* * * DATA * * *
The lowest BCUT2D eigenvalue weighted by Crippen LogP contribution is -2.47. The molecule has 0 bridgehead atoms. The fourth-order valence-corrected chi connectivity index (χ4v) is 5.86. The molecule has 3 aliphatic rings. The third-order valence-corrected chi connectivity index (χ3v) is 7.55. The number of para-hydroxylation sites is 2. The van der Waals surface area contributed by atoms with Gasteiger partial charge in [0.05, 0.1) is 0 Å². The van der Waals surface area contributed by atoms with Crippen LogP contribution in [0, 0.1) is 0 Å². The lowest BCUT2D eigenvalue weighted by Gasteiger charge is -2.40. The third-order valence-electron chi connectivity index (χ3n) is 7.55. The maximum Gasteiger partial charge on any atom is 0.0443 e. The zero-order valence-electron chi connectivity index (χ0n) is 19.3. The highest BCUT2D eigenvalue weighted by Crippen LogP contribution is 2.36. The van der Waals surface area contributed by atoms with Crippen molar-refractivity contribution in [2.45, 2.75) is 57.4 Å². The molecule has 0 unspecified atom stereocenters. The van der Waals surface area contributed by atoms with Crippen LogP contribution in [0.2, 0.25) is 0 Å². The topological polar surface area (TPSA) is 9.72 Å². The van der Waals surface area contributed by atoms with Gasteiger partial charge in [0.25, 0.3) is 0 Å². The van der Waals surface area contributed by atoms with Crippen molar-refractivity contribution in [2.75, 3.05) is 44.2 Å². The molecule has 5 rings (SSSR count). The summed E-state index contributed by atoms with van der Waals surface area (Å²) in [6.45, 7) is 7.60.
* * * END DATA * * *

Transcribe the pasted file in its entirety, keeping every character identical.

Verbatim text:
The lowest BCUT2D eigenvalue weighted by Crippen LogP contribution is -2.47. The molecule has 0 bridgehead atoms. The fourth-order valence-corrected chi connectivity index (χ4v) is 5.86. The molecule has 3 aliphatic rings. The third-order valence-corrected chi connectivity index (χ3v) is 7.55. The number of para-hydroxylation sites is 2. The van der Waals surface area contributed by atoms with Gasteiger partial charge in [0.05, 0.1) is 0 Å². The van der Waals surface area contributed by atoms with Crippen LogP contribution in [0, 0.1) is 0 Å². The lowest BCUT2D eigenvalue weighted by Gasteiger charge is -2.40. The third-order valence-electron chi connectivity index (χ3n) is 7.55. The maximum Gasteiger partial charge on any atom is 0.0443 e. The zero-order valence-electron chi connectivity index (χ0n) is 19.3. The highest BCUT2D eigenvalue weighted by Crippen LogP contribution is 2.36. The van der Waals surface area contributed by atoms with Crippen molar-refractivity contribution in [2.45, 2.75) is 57.4 Å². The molecule has 0 unspecified atom stereocenters. The van der Waals surface area contributed by atoms with Crippen LogP contribution in [0.2, 0.25) is 0 Å². The topological polar surface area (TPSA) is 9.72 Å². The van der Waals surface area contributed by atoms with Gasteiger partial charge in [0.25, 0.3) is 0 Å². The van der Waals surface area contributed by atoms with Crippen molar-refractivity contribution in [2.75, 3.05) is 44.2 Å². The molecule has 5 rings (SSSR count). The summed E-state index contributed by atoms with van der Waals surface area (Å²) in [6.45, 7) is 7.60.